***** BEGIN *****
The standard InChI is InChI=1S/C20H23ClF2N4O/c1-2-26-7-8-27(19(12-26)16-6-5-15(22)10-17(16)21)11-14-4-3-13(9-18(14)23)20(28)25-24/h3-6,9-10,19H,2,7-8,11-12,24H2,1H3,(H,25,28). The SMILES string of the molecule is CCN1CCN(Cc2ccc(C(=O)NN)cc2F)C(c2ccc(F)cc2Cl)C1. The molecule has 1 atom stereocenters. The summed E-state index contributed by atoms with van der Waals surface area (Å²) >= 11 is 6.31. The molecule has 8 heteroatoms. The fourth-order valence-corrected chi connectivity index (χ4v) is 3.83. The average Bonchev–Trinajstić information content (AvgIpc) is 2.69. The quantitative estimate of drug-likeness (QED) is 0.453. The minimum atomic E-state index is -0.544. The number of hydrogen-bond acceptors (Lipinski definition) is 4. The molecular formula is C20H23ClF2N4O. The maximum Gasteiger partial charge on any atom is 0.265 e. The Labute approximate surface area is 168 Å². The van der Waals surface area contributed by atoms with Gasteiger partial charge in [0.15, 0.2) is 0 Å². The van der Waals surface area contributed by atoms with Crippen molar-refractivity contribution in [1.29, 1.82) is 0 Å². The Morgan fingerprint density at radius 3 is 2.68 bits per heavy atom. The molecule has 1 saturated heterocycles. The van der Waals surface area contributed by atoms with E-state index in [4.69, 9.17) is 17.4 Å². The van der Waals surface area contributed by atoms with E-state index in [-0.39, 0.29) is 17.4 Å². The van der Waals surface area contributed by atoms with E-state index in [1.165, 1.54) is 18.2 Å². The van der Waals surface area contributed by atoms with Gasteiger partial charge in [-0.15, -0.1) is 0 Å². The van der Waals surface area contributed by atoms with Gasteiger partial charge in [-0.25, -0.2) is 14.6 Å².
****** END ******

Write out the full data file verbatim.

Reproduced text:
The standard InChI is InChI=1S/C20H23ClF2N4O/c1-2-26-7-8-27(19(12-26)16-6-5-15(22)10-17(16)21)11-14-4-3-13(9-18(14)23)20(28)25-24/h3-6,9-10,19H,2,7-8,11-12,24H2,1H3,(H,25,28). The SMILES string of the molecule is CCN1CCN(Cc2ccc(C(=O)NN)cc2F)C(c2ccc(F)cc2Cl)C1. The molecule has 1 atom stereocenters. The summed E-state index contributed by atoms with van der Waals surface area (Å²) >= 11 is 6.31. The molecule has 8 heteroatoms. The fourth-order valence-corrected chi connectivity index (χ4v) is 3.83. The average Bonchev–Trinajstić information content (AvgIpc) is 2.69. The quantitative estimate of drug-likeness (QED) is 0.453. The minimum atomic E-state index is -0.544. The number of hydrogen-bond acceptors (Lipinski definition) is 4. The molecular formula is C20H23ClF2N4O. The maximum Gasteiger partial charge on any atom is 0.265 e. The Labute approximate surface area is 168 Å². The van der Waals surface area contributed by atoms with Gasteiger partial charge in [0.15, 0.2) is 0 Å². The van der Waals surface area contributed by atoms with Crippen molar-refractivity contribution in [1.29, 1.82) is 0 Å². The Morgan fingerprint density at radius 3 is 2.68 bits per heavy atom. The molecule has 1 saturated heterocycles. The van der Waals surface area contributed by atoms with E-state index in [4.69, 9.17) is 17.4 Å². The van der Waals surface area contributed by atoms with E-state index in [-0.39, 0.29) is 17.4 Å². The van der Waals surface area contributed by atoms with E-state index in [1.165, 1.54) is 18.2 Å². The van der Waals surface area contributed by atoms with Gasteiger partial charge in [-0.15, -0.1) is 0 Å². The van der Waals surface area contributed by atoms with Gasteiger partial charge in [-0.25, -0.2) is 14.6 Å².